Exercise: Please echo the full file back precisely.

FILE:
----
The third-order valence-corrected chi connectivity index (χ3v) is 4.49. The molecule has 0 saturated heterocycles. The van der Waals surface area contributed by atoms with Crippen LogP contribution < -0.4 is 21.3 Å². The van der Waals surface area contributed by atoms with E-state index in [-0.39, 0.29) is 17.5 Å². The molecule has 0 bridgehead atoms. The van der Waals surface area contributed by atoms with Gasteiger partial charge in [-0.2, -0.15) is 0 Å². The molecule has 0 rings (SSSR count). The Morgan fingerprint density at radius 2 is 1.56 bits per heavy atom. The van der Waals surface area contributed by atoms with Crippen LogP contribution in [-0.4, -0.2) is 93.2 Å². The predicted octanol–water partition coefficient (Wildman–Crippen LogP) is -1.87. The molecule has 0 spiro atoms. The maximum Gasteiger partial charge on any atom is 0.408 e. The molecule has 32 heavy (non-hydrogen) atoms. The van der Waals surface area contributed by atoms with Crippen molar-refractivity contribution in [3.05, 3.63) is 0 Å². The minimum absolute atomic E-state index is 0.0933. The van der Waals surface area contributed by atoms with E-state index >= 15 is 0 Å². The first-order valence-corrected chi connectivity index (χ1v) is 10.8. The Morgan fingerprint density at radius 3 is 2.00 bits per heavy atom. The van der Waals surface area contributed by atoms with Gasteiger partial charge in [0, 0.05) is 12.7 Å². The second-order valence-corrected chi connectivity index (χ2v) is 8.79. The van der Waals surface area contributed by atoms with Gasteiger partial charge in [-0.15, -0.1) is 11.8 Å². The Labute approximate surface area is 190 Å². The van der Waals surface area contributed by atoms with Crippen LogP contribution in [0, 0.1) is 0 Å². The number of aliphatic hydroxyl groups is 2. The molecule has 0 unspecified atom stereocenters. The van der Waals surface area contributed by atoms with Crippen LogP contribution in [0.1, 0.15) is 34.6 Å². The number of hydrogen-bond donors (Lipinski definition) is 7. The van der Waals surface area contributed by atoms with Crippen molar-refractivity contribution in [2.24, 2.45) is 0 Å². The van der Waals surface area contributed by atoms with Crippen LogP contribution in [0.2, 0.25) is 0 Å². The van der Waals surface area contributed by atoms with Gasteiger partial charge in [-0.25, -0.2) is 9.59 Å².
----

The third-order valence-corrected chi connectivity index (χ3v) is 4.49. The molecule has 0 saturated heterocycles. The van der Waals surface area contributed by atoms with Crippen LogP contribution < -0.4 is 21.3 Å². The van der Waals surface area contributed by atoms with E-state index in [-0.39, 0.29) is 17.5 Å². The molecule has 0 bridgehead atoms. The van der Waals surface area contributed by atoms with Gasteiger partial charge in [-0.2, -0.15) is 0 Å². The molecule has 0 rings (SSSR count). The Morgan fingerprint density at radius 2 is 1.56 bits per heavy atom. The van der Waals surface area contributed by atoms with Crippen LogP contribution in [-0.4, -0.2) is 93.2 Å². The predicted octanol–water partition coefficient (Wildman–Crippen LogP) is -1.87. The molecule has 0 spiro atoms. The maximum Gasteiger partial charge on any atom is 0.408 e. The molecule has 32 heavy (non-hydrogen) atoms. The van der Waals surface area contributed by atoms with Crippen molar-refractivity contribution in [3.05, 3.63) is 0 Å². The minimum absolute atomic E-state index is 0.0933. The van der Waals surface area contributed by atoms with E-state index >= 15 is 0 Å². The first-order valence-corrected chi connectivity index (χ1v) is 10.8. The Morgan fingerprint density at radius 3 is 2.00 bits per heavy atom. The van der Waals surface area contributed by atoms with Gasteiger partial charge in [0, 0.05) is 12.7 Å². The second-order valence-corrected chi connectivity index (χ2v) is 8.79. The van der Waals surface area contributed by atoms with Gasteiger partial charge in [-0.15, -0.1) is 11.8 Å². The Labute approximate surface area is 190 Å². The van der Waals surface area contributed by atoms with Crippen LogP contribution in [0, 0.1) is 0 Å². The number of aliphatic hydroxyl groups is 2. The molecule has 0 unspecified atom stereocenters. The van der Waals surface area contributed by atoms with Crippen LogP contribution in [0.1, 0.15) is 34.6 Å². The number of hydrogen-bond donors (Lipinski definition) is 7. The van der Waals surface area contributed by atoms with Crippen molar-refractivity contribution in [2.24, 2.45) is 0 Å². The van der Waals surface area contributed by atoms with Crippen LogP contribution in [0.2, 0.25) is 0 Å². The van der Waals surface area contributed by atoms with Gasteiger partial charge in [-0.25, -0.2) is 9.59 Å².